Bogart + Bacall’s Rarely Seen Final Team-up – And Where to Watch It

picTurner Classic Movies announced today that they will preempt scheduled programming on September 15 and 16 for a 24-hour marathon honoring the life and career of Lauren Bacall, who died on August 12 at age 89.

Following Robert Osborne’s delightfully candid 2005 interview with the then-81-year-old legend at 8 p.m. (ET) on September 15, TCM will air eleven of Bacall’s films, including four team-ups with real life leading man Humphrey Bogart: TO HAVE AND HAVE NOT (1944), her Howard Hawks-directed debut, sets sail at 9 p.m.; Hawks’ narratively inscrutable (but who cares) THE BIG SLEEP (1946) follows at 11 p.m.; Delmer Daves’ pulpy noir DARK PASSAGE (1947) un-bandages on September 16 at 10 a.m., and John Huston’s Academy Award-winning KEY LARGO (1948) blows in at noon.(September 16 would have been Bacall’s 90th birthday.)

The four Bogart/Bacall noirs are arguably her best-known films, but they don’t tell the whole story of the iconic duo’s on-screen partnership. Missing from TCM’s schedule is their final team-up, a production so rare that many classic film fans haven’t even heard of it, let alone seen it.

Laughing StarsOn May 30, 1955, nearly seven years after the release of KEY LARGO, Mr. and Mrs. Bogart reunited on-screen one last time for NBC’s live television remake of The Petrified ForestBroadcast in color – still a rarity at the time – Tad Mosel’s adaptation of Robert E. Sherwood’s play for the RCA-sponsored Producer’s Showcase featured 55-year-old Bogart recreating the role of Duke Mantee, the Dillinger-esque gangster he played on Broadway two decades earlier and in the 1936 Warner Bros. film. Bacall, in a role originated by an ingénue-y Bette Davis in the film, is waitress Gabrielle “Gabby” Maple, daughter of the owner of the dusty roadside diner Mantee and his gang appropriate as a hideout. And for the lead character of ennui-afflicted Englishman Alan Squier (played by Leslie Howard on stage and screen), director Delbert Mann cast the decidedly un-British Henry Fonda.

No, I’m not kidding. Tom Joad as a British intellectual.

PFLike many live dramas from the Golden Age of Television, The Petrified Forest is stage-bound and talky, but you could say the same for Archie Mayo’s 1936 film, which makes very little effort to transcend the walls of Warner Bros. Stage 8. Still, the film is highly regarded by many classic film fans (including this one) for providing Bogie with his big break, courtesy of Howard, who insisted to Jack Warner that the actor reprise his stage role. (Bogart honored Howard posthumously for going to bat for him with the studio by naming his daughter Leslie. Howard died in 1943 at age 50; Leslie Bogart was born in 1952.)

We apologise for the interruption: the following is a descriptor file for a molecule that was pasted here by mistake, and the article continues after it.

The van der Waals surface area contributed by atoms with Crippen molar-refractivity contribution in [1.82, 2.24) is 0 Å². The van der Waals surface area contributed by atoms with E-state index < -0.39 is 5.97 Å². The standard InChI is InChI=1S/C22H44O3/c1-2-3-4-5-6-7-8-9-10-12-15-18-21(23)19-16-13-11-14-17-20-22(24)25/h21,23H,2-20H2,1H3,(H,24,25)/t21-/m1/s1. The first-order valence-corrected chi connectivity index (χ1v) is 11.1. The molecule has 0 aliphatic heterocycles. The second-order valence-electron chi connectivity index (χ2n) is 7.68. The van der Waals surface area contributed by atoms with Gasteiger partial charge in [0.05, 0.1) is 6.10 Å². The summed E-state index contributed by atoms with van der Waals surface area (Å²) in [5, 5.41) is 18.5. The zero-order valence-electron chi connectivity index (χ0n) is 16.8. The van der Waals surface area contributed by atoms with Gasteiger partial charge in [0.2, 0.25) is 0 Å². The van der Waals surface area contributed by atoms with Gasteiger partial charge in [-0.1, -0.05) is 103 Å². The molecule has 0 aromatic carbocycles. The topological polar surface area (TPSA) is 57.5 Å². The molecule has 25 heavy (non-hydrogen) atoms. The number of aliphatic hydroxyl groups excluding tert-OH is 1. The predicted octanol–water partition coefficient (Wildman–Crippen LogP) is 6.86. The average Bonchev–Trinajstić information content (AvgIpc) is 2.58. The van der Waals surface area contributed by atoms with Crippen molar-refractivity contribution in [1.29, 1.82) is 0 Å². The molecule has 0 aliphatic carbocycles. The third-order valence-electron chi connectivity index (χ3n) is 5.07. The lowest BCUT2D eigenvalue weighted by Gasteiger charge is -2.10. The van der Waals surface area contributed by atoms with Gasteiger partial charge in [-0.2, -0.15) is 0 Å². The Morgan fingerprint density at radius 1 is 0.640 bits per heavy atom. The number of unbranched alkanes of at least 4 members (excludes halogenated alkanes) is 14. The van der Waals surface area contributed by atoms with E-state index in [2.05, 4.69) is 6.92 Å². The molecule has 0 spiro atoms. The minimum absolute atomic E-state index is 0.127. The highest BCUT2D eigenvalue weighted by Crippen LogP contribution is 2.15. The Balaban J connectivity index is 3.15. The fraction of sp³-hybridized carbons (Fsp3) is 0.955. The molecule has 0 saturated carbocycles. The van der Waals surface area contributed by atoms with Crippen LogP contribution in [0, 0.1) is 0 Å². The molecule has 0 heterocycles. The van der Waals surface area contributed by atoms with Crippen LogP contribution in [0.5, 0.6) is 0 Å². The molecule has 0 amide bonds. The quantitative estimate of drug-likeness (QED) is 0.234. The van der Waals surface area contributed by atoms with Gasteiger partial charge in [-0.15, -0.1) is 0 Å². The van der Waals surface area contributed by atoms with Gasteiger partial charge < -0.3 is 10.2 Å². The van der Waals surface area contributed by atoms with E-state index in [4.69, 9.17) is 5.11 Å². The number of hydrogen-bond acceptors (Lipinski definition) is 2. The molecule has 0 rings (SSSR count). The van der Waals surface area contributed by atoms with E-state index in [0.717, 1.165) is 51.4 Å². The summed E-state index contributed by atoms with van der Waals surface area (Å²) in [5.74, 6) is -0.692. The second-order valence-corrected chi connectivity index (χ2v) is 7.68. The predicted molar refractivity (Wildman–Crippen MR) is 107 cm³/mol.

The 1936 film edition of Duke Mantee was the world’s first glimpse of Bogart as a “complicated” gangster. The real John Dillinger was 31 when he was finally taken out by Melvin Purvis in Chicago in 1934 and Bogart, just a few years older, was virile, ruggedly handsome, and genuinely menacing in his film portrayal. Amazingly, he pulls it off again two decades later, and then some. Defying his age and the developing illness within him, Bogart gives an energetic, almost feral performance, matching the physicality and distinctive line readings that were so memorable in the film.

PBacall does not necessarily fare as well. While her youthful bravado allowed her to believably portray older women in her first few films, here the situation is reversed: she’s 30 playing a character supposedly in her late teens. Her older-than-her-years maturity seems wildly out of place; while Davis – Bacall’s idol as a youngster –was 28 when she played Gabby, she still pulled off a nervous, dewey-eyed innocence that Bacall had aged out of by 1955, or perhaps never had to begin with. (Except when she bops out of the bar with Bogie at the end of TO HAVE AND HAVE NOT, my favorite moment from her film career.)